Victories and Defeats
Last January, Mexican authorities reported that they had detained 80 suspects on drug traffic-related charges, as well as seizing hundreds of kilograms of marijuana, in major operations carried out in Michoacan. The most important detention in the latest offensives was that of a Gulf cartel leader, Jeremias Ramirez Garcia, also known as Carne Seca (dry meat). He is believed to be a member of the Zetas, former elite Mexican commandos that turned corrupt and who now have been hired by the drug cartels as hitmen. Another victory is the capture of Pedro Diaz Parada, which has also been attributed to Calderon’s strategies. Overall, the government is claiming as victories the destruction of 1.500 hectares of illicit crops, like marijuana, as well as the seizure of 32 tons of the substance, along with 2.2 tons of cocaine.
For these professed achievements, much praise has been accorded to Calderon by a White House that wants to believe in the success of the anti-drug war. A January 27 editorial in the Chicago Tribune amply saluted the Mexican leader, observing how “in the long, hard fight against an intractable problem, Calderon has given notice that he means business” and that he is “serious about shutting down the drug cartels and their escalating lawlessness.” However, as hailed as such praise was and meant to be, it was little better than a Potemkim Village similar to the language used to praise his predecessor, Vicente Fox, soon after he took office and declared a war on drugs, which soon evaporated.
At the time, American government officials and the media praised Fox for his anti-drug measures, but today the former president is cryptically portrayed as not having done nearly enough to cope with drugs. A June 16, 2005 Washington Post article by Mary Jordan and Kevin Sullivan, reported how Washington continually had praised Fox’s efforts, noting that he had jailed more top cartel leaders than any Mexican president in history. However, the article concludes on perhaps a less celebratory if more accurate note by noting the conclusions of Mexican academic Jorge Chabat, whose words can be applied to both Fox and now Calderon’s efforts to combat aspects of the Mexican drug problem. Chabat explains that: “the good news is that there are more capos in jail; the bad news is that it doesn’t change anything […] There’s no change in the amount of drugs available in the street, and you have more violence. The logical question is, ‘What are we doing this for?’”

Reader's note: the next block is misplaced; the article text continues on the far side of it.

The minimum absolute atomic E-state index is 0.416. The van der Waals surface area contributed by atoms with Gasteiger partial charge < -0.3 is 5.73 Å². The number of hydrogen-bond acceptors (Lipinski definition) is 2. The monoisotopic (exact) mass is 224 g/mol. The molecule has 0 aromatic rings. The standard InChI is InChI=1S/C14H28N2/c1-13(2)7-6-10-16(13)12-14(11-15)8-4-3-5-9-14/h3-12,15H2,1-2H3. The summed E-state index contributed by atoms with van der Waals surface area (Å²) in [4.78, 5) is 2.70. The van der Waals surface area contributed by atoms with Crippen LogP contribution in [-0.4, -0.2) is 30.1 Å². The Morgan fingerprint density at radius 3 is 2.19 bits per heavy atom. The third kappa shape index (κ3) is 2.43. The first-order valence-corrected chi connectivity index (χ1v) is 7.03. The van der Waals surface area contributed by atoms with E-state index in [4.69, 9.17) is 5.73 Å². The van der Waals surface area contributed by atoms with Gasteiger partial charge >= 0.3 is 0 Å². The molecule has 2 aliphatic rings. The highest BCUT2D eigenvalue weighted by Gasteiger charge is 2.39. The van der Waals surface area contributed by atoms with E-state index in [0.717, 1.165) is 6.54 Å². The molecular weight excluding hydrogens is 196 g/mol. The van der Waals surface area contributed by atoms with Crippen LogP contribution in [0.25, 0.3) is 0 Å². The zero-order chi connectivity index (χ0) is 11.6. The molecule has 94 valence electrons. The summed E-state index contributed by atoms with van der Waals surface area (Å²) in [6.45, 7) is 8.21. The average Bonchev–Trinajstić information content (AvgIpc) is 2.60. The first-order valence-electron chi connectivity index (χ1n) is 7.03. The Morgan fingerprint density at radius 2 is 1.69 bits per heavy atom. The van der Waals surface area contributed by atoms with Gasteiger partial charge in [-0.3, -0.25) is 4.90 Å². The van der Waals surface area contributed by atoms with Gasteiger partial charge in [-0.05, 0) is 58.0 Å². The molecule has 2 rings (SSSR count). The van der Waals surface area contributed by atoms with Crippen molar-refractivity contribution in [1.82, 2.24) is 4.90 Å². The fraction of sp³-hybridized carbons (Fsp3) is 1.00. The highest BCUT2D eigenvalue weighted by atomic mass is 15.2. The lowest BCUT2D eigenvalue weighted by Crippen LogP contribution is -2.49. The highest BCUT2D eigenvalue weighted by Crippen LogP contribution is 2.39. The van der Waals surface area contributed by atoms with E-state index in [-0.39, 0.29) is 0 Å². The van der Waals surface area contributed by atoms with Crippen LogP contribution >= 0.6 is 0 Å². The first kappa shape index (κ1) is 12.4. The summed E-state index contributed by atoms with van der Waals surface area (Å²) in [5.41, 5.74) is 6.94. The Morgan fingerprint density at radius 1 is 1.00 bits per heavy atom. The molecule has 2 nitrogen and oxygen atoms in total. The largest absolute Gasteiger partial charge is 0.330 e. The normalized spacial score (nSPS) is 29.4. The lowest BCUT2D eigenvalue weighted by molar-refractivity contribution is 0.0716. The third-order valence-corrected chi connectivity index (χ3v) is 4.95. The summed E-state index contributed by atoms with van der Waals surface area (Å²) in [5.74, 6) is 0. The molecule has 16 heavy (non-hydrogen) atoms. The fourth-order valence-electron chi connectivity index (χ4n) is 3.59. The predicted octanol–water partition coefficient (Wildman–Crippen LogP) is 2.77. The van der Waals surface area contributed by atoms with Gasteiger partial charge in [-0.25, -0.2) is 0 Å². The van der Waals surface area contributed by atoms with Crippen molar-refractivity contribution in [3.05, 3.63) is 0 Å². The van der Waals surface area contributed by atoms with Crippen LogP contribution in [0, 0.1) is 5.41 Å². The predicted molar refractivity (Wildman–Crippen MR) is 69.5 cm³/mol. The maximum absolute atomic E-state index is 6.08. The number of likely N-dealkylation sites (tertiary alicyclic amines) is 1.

Corruption + Deaths
For whatever government victories may have been achieved against organized crime and their drug cartels, there also has been plenty of retaliatory action against government officials and security forces. In the past several months there have been a growing number of assassinations, which most likely can be attributed to the drug cartels “punishing” the government. These acts have included the murder of Vidal Ivan Barraza Lujan, son of Vidal Barraza (commander of the Special Prosecutor’s Office for the Investigation of Homicides against Women), who was gunned-down as he traveled in Chihuahua. Another victim of vengeance was Abraham Eduardo Farias Martinez, a state law enforcement commander and SWAT leader, who was murdered on February 28 as he headed to an anti-drug meeting. He was shot several times in the head by a hired assassin. Commander Farias Martinez’s murder is the eighth homicide of an agent this year, and the 17th registered in Nuevo Leon since the beginning of 2007.
On February 19, there was an attempt to assassinate Horacio Garza, a federal deputy from the Partido Revolucionario Institucional in Nuevo Laredo, and a former mayor of that town. Garza’s driver was killed and Garza himself is in intensive care after their car was riddled by machine gun fire as it traveled to the airport. President Calderon has acknowledged that even he and his family have received death threats as a result of his highly publicized anti-drug trafficking offensive.